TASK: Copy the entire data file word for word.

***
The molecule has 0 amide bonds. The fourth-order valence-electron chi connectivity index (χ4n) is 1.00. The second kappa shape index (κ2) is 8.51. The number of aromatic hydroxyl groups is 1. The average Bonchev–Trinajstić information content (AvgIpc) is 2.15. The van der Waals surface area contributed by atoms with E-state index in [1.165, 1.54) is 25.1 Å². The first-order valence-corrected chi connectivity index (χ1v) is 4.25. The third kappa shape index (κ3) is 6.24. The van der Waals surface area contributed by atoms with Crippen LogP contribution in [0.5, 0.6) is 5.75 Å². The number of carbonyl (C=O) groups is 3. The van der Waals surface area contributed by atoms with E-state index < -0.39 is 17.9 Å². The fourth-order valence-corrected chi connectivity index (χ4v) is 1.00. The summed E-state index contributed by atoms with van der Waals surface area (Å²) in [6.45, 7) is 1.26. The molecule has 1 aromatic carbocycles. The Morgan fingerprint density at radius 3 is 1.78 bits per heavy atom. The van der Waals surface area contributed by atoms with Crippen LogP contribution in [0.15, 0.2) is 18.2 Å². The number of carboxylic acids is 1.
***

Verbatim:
The molecule has 0 amide bonds. The fourth-order valence-electron chi connectivity index (χ4n) is 1.00. The second kappa shape index (κ2) is 8.51. The number of aromatic hydroxyl groups is 1. The average Bonchev–Trinajstić information content (AvgIpc) is 2.15. The van der Waals surface area contributed by atoms with E-state index in [1.165, 1.54) is 25.1 Å². The first-order valence-corrected chi connectivity index (χ1v) is 4.25. The third kappa shape index (κ3) is 6.24. The van der Waals surface area contributed by atoms with Crippen LogP contribution in [0.5, 0.6) is 5.75 Å². The number of carbonyl (C=O) groups is 3. The van der Waals surface area contributed by atoms with E-state index < -0.39 is 17.9 Å². The fourth-order valence-corrected chi connectivity index (χ4v) is 1.00. The summed E-state index contributed by atoms with van der Waals surface area (Å²) in [6.45, 7) is 1.26. The molecule has 1 aromatic carbocycles. The Morgan fingerprint density at radius 3 is 1.78 bits per heavy atom. The van der Waals surface area contributed by atoms with Crippen LogP contribution in [0.15, 0.2) is 18.2 Å². The number of carboxylic acids is 1.